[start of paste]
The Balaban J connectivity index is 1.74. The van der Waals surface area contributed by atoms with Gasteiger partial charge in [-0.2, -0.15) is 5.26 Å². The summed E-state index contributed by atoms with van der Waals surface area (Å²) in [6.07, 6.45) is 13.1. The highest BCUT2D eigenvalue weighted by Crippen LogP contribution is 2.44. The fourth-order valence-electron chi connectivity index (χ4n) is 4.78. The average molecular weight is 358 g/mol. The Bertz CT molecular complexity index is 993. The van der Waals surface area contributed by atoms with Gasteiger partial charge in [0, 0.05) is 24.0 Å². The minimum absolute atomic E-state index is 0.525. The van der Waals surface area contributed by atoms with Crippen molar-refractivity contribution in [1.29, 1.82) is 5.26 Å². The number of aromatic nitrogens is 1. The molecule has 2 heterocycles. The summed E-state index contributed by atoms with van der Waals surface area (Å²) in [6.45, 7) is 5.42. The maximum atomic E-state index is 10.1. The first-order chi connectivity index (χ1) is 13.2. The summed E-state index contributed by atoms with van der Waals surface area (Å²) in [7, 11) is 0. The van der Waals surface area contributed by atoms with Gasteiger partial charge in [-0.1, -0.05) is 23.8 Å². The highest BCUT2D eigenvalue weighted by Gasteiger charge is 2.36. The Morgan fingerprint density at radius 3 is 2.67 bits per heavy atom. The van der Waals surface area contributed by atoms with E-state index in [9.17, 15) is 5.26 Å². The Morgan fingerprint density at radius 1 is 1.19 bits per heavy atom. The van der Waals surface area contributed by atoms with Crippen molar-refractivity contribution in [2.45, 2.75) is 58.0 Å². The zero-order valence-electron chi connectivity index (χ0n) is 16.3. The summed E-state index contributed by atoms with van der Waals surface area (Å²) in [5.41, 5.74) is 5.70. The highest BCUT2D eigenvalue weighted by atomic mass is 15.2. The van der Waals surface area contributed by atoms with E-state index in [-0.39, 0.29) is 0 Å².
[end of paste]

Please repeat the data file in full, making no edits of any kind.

The Balaban J connectivity index is 1.74. The van der Waals surface area contributed by atoms with Gasteiger partial charge in [-0.2, -0.15) is 5.26 Å². The summed E-state index contributed by atoms with van der Waals surface area (Å²) in [6.07, 6.45) is 13.1. The highest BCUT2D eigenvalue weighted by Crippen LogP contribution is 2.44. The fourth-order valence-electron chi connectivity index (χ4n) is 4.78. The average molecular weight is 358 g/mol. The Bertz CT molecular complexity index is 993. The van der Waals surface area contributed by atoms with Gasteiger partial charge in [0, 0.05) is 24.0 Å². The minimum absolute atomic E-state index is 0.525. The van der Waals surface area contributed by atoms with Crippen molar-refractivity contribution in [1.29, 1.82) is 5.26 Å². The number of aromatic nitrogens is 1. The molecule has 2 heterocycles. The summed E-state index contributed by atoms with van der Waals surface area (Å²) in [6.45, 7) is 5.42. The maximum atomic E-state index is 10.1. The first-order chi connectivity index (χ1) is 13.2. The summed E-state index contributed by atoms with van der Waals surface area (Å²) in [7, 11) is 0. The van der Waals surface area contributed by atoms with Gasteiger partial charge in [-0.1, -0.05) is 23.8 Å². The highest BCUT2D eigenvalue weighted by Gasteiger charge is 2.36. The Morgan fingerprint density at radius 3 is 2.67 bits per heavy atom. The van der Waals surface area contributed by atoms with E-state index in [9.17, 15) is 5.26 Å². The Morgan fingerprint density at radius 1 is 1.19 bits per heavy atom. The van der Waals surface area contributed by atoms with Crippen molar-refractivity contribution in [2.45, 2.75) is 58.0 Å². The zero-order valence-electron chi connectivity index (χ0n) is 16.3. The summed E-state index contributed by atoms with van der Waals surface area (Å²) in [5.41, 5.74) is 5.70. The highest BCUT2D eigenvalue weighted by atomic mass is 15.2. The van der Waals surface area contributed by atoms with E-state index in [-0.39, 0.29) is 0 Å².